Herzing instructor Paula Callaghan has long been a key figure in the Ontario paralegal industry.
Licensed in 2011, she has spent many years running her own practice, training paralegal students, and pushing for greater recognition of what the profession has to offer.
Recently, her efforts earned her the 2022 William J. Simpson Distinguished Paralegal Award from the Law Society of Ontario!
We spoke to Paula to learn more about her career and the work she’s done to mentor and support the next generation of paralegals.
Here’s what she had to say.
Q. Paula, can you share a bit about your professional background?
Paula: I was licensed as a paralegal in 2011 and worked for a criminal attorney for a year before going into private practice.
In Ottawa, we have what we call the County of Carleton Law Association (CCLA). I started the paralegal committee there back in 2014, and I have made great advancements for the paralegal membership. I am actually the first elected trustee of the board of directors of the CCLA, which is typically lawyer domain.
I advocate for the paralegal profession within the association and throughout Ontario. I’ve always maintained my contact with and involvement in the governance of the profession. I’m always trying to advance the recognition of paralegals in Ontario and build collegiality between lawyers and paralegals.
I started teaching with Herzing back in 2016, and I’ve been the paralegal program coordinator for both the Ottawa and Toronto campuses since October 2021.
I won the CCLA Paralegal Award in 2021. And then the treasurer called me a couple weeks ago and told me I’d won the distinguished paralegal for the Law Society of this year, the William J. Simpson Distinguished Paralegal Award.
Q. What inspired you to become a paralegal?
Paula: Before I got married and had children, I was actually in the medical administration field. But one of my children was born with a bad heart condition, so I was not able to work.
When he got better, it had been a long time since I had been out of school. The plan had always been to go to law school when I got married, but life gets busy making other plans, right?
So I took care of my son, and when he got better and was a teenager, I needed to do something for me. Paralegal training seemed like a good fit at the time. I was 48 and going back to school.
Q. What are you most proud of accomplishing in your career?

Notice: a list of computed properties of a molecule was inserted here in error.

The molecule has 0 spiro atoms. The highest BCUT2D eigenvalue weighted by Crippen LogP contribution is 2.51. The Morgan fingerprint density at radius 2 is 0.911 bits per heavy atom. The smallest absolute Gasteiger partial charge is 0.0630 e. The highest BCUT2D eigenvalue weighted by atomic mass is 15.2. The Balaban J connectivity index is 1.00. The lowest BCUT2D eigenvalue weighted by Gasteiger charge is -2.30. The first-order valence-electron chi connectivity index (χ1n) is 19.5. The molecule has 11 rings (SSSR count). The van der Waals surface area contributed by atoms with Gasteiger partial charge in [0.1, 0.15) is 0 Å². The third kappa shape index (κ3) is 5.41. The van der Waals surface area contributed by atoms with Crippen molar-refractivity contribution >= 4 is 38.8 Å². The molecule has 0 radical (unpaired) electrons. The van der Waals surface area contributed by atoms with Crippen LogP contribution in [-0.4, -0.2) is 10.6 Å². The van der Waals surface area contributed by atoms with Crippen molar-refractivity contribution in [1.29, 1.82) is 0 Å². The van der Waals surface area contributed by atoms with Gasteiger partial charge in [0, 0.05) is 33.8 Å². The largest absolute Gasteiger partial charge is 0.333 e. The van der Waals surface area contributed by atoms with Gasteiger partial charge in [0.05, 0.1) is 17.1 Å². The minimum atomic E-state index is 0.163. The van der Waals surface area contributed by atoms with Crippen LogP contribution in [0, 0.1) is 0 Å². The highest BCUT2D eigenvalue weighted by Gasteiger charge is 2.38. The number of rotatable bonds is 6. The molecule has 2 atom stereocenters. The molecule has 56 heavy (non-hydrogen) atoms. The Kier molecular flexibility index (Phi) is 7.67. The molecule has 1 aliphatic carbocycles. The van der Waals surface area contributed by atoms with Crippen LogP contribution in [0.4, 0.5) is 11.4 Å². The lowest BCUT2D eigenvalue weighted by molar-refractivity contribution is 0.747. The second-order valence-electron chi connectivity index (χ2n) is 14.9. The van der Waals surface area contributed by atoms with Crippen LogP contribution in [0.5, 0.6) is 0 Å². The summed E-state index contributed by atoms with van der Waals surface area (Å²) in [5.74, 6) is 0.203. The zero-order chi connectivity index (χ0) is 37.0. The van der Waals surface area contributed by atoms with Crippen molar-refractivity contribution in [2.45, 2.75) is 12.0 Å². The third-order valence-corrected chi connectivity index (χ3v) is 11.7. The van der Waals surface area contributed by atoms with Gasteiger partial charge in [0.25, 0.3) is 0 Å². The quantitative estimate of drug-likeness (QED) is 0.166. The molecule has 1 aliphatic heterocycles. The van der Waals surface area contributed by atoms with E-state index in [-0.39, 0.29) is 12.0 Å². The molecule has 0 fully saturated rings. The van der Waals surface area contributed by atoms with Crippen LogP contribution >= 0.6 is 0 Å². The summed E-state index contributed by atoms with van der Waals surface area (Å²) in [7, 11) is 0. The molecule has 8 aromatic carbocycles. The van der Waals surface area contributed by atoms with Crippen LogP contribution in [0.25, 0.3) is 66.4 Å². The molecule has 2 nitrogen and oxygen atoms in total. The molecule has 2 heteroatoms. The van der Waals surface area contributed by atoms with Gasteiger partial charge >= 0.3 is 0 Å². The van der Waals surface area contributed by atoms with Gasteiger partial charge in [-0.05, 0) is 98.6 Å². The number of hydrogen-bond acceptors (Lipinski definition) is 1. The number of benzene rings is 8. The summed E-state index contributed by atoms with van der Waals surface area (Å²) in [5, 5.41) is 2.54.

Paula: I think I’m most proud of achieving everything I wanted for paralegals within the CCLA.
When I started, the association didn’t have an award for paralegals, only lawyers. And paralegals weren’t allowed to vote for our trustees, even though we were valid members. I got all of that changed.
I also take pride in the students who go on to be licensed paralegals. I kind of feel like a proud mother as my chickens leave the nest and go on to have success. I contributed somehow to making them good and professional.
I’ve been in court and heard a judge say to my former student, “So where did you go to school? Who was your teacher?” And then when they mention my name, the judge says, “I knew it right away.”
That’s a proud moment.
Q. What was it like starting your own paralegal practice?
Paula: What I found most eye-opening is the running of the business part of it. Even though in our practice management courses we teach you how to do a business plan, in reality it’s a lot of work.
It’s not 9 to 5. Once I’ve done all the substantive stuff for my cases, there’s all the accounting business that comes with my practice.
When you first start out, you spend hours and hours because you’re constantly putting your case together and searching case law. And I said to my students yesterday that while it used to take me five hours to find the leading cases, now I already know what they are because I’ve been doing it repetitively.
I started at home and was able to build my practice enough to rent an office. And it became word of mouth from client to client to client. And that’s how my practice grew.
Mentorship is huge in this business when you first start out. I was fortunate enough to have really good mentors. So my first pleading was like, “Oh, can you take a look at this for me?” And they were like “Yeah, sure, no problem.”
It’s about building camaraderie within the profession and not seeing everybody as competition.
Q. What advice would you give to a student who was considering the paralegal program?
Paula: Believe in yourself. Don’t be afraid to take on a new challenge.
I just had this lecture with my students because they’re starting their first substantive course in the program. I said, “This is all a new language for you. You’re not going to get 100 per cent in this course, so don’t expect it. Don’t put that stress on yourself.
“We will get you through this. This is all new, and I’m here to help you.”
I often equate it to when I went back to school when I was 48 years old. There were times when I sat there and cried thinking, “I can’t do this.”
There were many days I thought of quitting. But then I finally hit my stride, and my marks went up.
If I can do it and graduate with honours, so can you.
LEARN MORE ABOUT THE PARALEGAL PROGRAM
Herzing College’s paralegal program is designed to fully prepare you for licensing in just 12 months.
You get comprehensive training in all aspects of law covered on the licensing exam and learn about running your own practice. You also complete an internship in a legal setting.
Our grads have been hired by several organizations throughout Ontario, including Bekiaris Law Firm, Smart & Biggar, Al Martin Associates, and the Department of Justice.
Click below to get complete program details and chat live with an admissions advisor.